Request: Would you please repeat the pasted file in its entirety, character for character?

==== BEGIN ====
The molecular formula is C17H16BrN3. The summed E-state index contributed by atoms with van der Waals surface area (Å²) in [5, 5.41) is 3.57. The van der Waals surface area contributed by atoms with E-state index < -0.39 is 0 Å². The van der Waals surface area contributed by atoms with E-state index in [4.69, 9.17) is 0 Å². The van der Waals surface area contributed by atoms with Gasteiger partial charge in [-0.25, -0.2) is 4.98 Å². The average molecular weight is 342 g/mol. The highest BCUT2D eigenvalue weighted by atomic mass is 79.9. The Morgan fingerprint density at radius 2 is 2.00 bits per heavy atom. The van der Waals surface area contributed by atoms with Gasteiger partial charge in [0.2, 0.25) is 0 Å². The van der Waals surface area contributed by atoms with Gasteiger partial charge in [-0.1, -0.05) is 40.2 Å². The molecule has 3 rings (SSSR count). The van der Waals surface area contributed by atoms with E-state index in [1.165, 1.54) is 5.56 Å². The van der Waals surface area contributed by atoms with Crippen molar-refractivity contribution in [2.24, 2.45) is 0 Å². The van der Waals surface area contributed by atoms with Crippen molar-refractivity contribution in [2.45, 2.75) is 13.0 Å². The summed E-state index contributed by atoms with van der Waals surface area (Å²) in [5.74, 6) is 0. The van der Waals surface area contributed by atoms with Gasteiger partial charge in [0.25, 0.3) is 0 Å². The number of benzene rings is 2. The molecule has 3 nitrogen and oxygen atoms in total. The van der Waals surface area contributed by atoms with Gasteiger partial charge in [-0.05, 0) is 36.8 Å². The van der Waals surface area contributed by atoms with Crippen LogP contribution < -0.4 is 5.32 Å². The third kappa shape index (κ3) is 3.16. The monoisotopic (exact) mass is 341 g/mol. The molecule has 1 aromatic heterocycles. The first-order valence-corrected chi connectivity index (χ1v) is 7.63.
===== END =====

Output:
The molecular formula is C17H16BrN3. The summed E-state index contributed by atoms with van der Waals surface area (Å²) in [5, 5.41) is 3.57. The van der Waals surface area contributed by atoms with E-state index < -0.39 is 0 Å². The van der Waals surface area contributed by atoms with E-state index in [4.69, 9.17) is 0 Å². The van der Waals surface area contributed by atoms with Gasteiger partial charge in [-0.25, -0.2) is 4.98 Å². The average molecular weight is 342 g/mol. The highest BCUT2D eigenvalue weighted by atomic mass is 79.9. The Morgan fingerprint density at radius 2 is 2.00 bits per heavy atom. The van der Waals surface area contributed by atoms with Gasteiger partial charge in [0.2, 0.25) is 0 Å². The van der Waals surface area contributed by atoms with Gasteiger partial charge in [-0.1, -0.05) is 40.2 Å². The molecule has 3 rings (SSSR count). The van der Waals surface area contributed by atoms with E-state index in [1.165, 1.54) is 5.56 Å². The van der Waals surface area contributed by atoms with Crippen molar-refractivity contribution in [2.24, 2.45) is 0 Å². The van der Waals surface area contributed by atoms with Crippen molar-refractivity contribution in [2.45, 2.75) is 13.0 Å². The summed E-state index contributed by atoms with van der Waals surface area (Å²) in [5.74, 6) is 0. The van der Waals surface area contributed by atoms with Gasteiger partial charge in [0.25, 0.3) is 0 Å². The number of benzene rings is 2. The molecule has 3 nitrogen and oxygen atoms in total. The van der Waals surface area contributed by atoms with Gasteiger partial charge in [-0.05, 0) is 36.8 Å². The van der Waals surface area contributed by atoms with Crippen LogP contribution < -0.4 is 5.32 Å². The third kappa shape index (κ3) is 3.16. The monoisotopic (exact) mass is 341 g/mol. The molecule has 1 aromatic heterocycles. The first-order valence-corrected chi connectivity index (χ1v) is 7.63.